Rounding out the front court is hybrid-forward KJ Adams. This could be one of the most difficult guarding jobs Indiana basketball will face this year. He’s a 6-foot-7 and 225-pound forward who is not your typical player. Adams averages 3.1 assists per game with an assist rate of 18.1 percent. He is a terrific straight-line driver with the ball in his hand from the top of the key and does a good job at finding open teammates if the defense collapses on him — most notably to Dickinson on the other block. Adams plays with a high motor and physicality that will be a major test for the Hoosiers’ front court. While most plays aren’t run specifically for Adams, he ranks third in the Big 12 in offensive rating (119.9). He’s a major asset for the Jayhawks on the offensive glass, ranking sixth in the Big 12 in offensive rebound percent. Offensively, he’s only going to kill you with his scoring in the paint. He’s shooting 67.9 percent from the floor and has taken just five 3s in his three years. Defensively, Adams can guard every position on the floor. He has great lateral quickness and terrific athleticism to guard on the perimeter as well as be a very imposing shot blocking threat in the paint.

Dajuan Harris is one of the top point guards in the country and is terrific for this team but has struggled this year with consistentcy. He’s a true point guard who looks for his teammates as his first, second and even third reads before looking to score. Harris is averaging 4.5 assists to just 1.6 turnovers in his career and is has a 2.7 to 1 assist to turnover ratio this season, but has made some uncharacteristic turnovers throughout this season. While he’s a terrific playmaker, he’s not a scorer. He’s also struggled more finishing at the rim this year and is shooting just 38.6 percent from the field overall. Harris has become a better shooter from three, however. He’s not a high-volume shooter but has numerous open looks throughout games. He’s shooting 45 percent on 3s but has just nine made 3s this season. Harris is a pest defensively as well. He has tremendous quickness, footwork and hands that allow him to disrupt any ball handler and jump the passing lanes when he’s off the ball. He’s the reigning Big 12 Defensive Player of the Year.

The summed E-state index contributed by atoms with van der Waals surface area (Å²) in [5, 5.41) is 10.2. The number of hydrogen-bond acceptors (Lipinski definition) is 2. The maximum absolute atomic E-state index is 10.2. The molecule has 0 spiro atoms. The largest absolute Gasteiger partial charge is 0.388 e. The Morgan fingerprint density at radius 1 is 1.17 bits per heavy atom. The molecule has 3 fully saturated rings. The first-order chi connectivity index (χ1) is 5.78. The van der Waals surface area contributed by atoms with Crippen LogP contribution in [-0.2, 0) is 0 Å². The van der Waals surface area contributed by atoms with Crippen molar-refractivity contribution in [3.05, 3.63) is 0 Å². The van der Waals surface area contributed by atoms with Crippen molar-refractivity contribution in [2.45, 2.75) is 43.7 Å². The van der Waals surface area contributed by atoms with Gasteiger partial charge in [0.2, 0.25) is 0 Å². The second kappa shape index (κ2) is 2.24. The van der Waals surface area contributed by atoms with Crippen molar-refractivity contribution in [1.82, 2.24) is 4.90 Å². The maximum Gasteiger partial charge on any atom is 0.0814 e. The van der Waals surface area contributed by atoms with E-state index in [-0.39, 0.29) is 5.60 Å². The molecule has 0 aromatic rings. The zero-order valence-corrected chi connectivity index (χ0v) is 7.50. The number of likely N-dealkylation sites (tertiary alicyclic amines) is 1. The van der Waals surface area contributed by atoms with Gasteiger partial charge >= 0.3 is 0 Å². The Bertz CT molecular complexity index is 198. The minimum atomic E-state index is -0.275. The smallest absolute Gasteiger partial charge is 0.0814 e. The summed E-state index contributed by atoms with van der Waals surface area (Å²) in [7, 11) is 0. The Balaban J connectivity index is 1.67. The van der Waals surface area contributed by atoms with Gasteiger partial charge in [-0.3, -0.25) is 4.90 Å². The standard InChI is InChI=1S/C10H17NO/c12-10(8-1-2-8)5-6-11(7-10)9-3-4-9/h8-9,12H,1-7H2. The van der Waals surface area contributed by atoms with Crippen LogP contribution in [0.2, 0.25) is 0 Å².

Elmarko Jackson is the final starter for Kansas and the freshman has been a nice additional ball handler to the lineup. Jackson has good size and frame for a combo guard at the college level but he’s struggled shooting the ball this year — as most freshman do. He’s shooting just 37.8 percent from the floor and 25 percent from three. Most of Jackson’s scoring comes at the rim or in transition. He’s a 92 percent free throw shooter and is getting to the line nearly three times per game. Jackson is best on the defensive end of the floor to start the season.

The main rotation player off of the bench is freshman wing Johnny Furphy. He’s a 6-foot-9 wing who is a terrific floor spacer. His main role; shooting. Furphy is shooting 40 percent on 3s this year (12-of-30) and has made at least one three in seven games. Most of his looks are off the catch as a spot up shooter on the wing or corner of the floor.

Nick Timberlake is a transfer who Indiana basketball targeted this summer. He’s struggled to find any sort of rhythm this season. Known for his shooting ability, Timberlake is shooting just 29.2 percent from three and has scores three or less points in seven games this year. Three of his seven made 3s this season came in the season opener.